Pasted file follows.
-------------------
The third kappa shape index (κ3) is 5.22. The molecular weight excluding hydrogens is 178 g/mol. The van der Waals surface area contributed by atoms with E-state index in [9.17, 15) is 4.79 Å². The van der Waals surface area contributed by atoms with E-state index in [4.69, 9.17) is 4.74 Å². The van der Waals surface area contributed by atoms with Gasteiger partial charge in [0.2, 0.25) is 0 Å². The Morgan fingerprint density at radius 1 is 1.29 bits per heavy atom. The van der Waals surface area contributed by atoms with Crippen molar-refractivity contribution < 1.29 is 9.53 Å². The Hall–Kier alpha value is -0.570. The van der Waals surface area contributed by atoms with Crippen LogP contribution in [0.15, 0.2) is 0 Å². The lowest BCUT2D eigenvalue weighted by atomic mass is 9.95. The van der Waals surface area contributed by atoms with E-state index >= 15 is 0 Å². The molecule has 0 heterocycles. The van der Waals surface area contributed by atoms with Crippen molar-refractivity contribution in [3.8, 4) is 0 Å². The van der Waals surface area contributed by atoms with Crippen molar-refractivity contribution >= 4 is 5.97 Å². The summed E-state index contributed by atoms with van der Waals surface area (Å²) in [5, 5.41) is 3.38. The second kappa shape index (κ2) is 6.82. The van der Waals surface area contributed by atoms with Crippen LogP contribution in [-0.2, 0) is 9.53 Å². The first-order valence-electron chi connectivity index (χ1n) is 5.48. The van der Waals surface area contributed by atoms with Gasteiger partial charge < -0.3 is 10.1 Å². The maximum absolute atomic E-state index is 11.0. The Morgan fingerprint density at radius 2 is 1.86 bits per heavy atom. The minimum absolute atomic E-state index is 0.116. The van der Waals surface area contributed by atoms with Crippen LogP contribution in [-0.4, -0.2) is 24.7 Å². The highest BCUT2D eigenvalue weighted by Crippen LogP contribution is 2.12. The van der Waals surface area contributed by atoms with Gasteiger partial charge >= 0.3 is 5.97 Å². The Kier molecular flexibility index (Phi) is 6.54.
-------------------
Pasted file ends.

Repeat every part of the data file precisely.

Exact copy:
The third kappa shape index (κ3) is 5.22. The molecular weight excluding hydrogens is 178 g/mol. The van der Waals surface area contributed by atoms with E-state index in [9.17, 15) is 4.79 Å². The van der Waals surface area contributed by atoms with E-state index in [4.69, 9.17) is 4.74 Å². The van der Waals surface area contributed by atoms with Gasteiger partial charge in [0.2, 0.25) is 0 Å². The Morgan fingerprint density at radius 1 is 1.29 bits per heavy atom. The van der Waals surface area contributed by atoms with Crippen molar-refractivity contribution < 1.29 is 9.53 Å². The Hall–Kier alpha value is -0.570. The van der Waals surface area contributed by atoms with Crippen LogP contribution in [0.15, 0.2) is 0 Å². The lowest BCUT2D eigenvalue weighted by atomic mass is 9.95. The van der Waals surface area contributed by atoms with E-state index >= 15 is 0 Å². The molecule has 0 heterocycles. The van der Waals surface area contributed by atoms with Crippen molar-refractivity contribution in [3.8, 4) is 0 Å². The van der Waals surface area contributed by atoms with Crippen molar-refractivity contribution >= 4 is 5.97 Å². The summed E-state index contributed by atoms with van der Waals surface area (Å²) in [5, 5.41) is 3.38. The second kappa shape index (κ2) is 6.82. The van der Waals surface area contributed by atoms with Crippen LogP contribution in [-0.2, 0) is 9.53 Å². The first-order valence-electron chi connectivity index (χ1n) is 5.48. The van der Waals surface area contributed by atoms with Gasteiger partial charge < -0.3 is 10.1 Å². The maximum absolute atomic E-state index is 11.0. The Morgan fingerprint density at radius 2 is 1.86 bits per heavy atom. The minimum absolute atomic E-state index is 0.116. The van der Waals surface area contributed by atoms with Crippen LogP contribution in [-0.4, -0.2) is 24.7 Å². The highest BCUT2D eigenvalue weighted by Crippen LogP contribution is 2.12. The van der Waals surface area contributed by atoms with Gasteiger partial charge >= 0.3 is 5.97 Å². The Kier molecular flexibility index (Phi) is 6.54.